Mediators Present Bargaining Proposals
PITTSBURGH (AP) _ Despite proposals from federal mediators to help revive bargaining, a speedy resolution of a strike against Wheeling-Pittsburgh Steel Corp. appeared doubtful as the walkout entered its 13th day today.
About 8,200 members of the United Steelworkers are staging the nation’s first major steel shutdown in 26 years to protest Wheeling-Pittsburgh’s effort to reduce wages and benefits.
The company dissolved its labor contract as part of its current Chapter 11 reorganization in bankruptcy court.
Following an hour-long meeting Thursday with the company, federal mediator Carmon Newell said he and mediator Robert Housholder would await the company’s response to their proposals before scheduling a meeting, that would come next week at the earliest, with union leaders.
Newell did not release details of the discussions with company representative s.
The company missed a deadline Wednesday for making a $5.7 million contribution to its pension program, which the federal Pension Benefit Guarantee Corp. says already was underfunded by more than $300 million.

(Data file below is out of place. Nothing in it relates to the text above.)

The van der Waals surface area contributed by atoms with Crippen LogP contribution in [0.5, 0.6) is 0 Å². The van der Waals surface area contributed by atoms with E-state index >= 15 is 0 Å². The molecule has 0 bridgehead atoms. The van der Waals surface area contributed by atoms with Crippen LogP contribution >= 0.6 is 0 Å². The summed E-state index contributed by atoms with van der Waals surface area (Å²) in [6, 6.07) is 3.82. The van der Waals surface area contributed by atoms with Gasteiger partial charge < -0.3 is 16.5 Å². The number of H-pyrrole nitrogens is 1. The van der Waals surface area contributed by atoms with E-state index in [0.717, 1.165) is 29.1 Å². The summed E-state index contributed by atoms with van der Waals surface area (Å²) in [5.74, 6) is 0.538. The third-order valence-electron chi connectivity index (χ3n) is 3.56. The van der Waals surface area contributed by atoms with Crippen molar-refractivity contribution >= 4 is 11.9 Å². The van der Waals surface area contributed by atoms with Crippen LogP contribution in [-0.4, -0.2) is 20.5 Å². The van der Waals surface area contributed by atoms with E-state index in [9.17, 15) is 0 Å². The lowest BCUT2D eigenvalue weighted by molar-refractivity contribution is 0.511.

Wheeling-Pittsburgh simultaneously asked the Internal Revenue Service for a waiver on the payment, company spokesman Ken Maxcy said. The pension program for about 10,000 retirees remains in place in the meantime, he said.
The steelmaker also has asked U.S. Bankruptcy Judge Warren W. Bentz to reject a request by banks and insurance companies that he create a committee of secured creditors. The committee, representing lenders who are owed $527 million in loans, would have a separate voice in drafting a reorganization plan.
Wheeling-Pittsburgh also asked Bentz to reject a request for a shareholders’ committee. The request was made by Gulfstream Aerospace Corp. Chairman Allen E. Paulson and Nisshin Steel Co. Ltd. of Japan, the company’s largest and second-largest shareholders respectively. The Securities and Exchange Commission joined in the request.
Bentz has yet to rule on the two requests.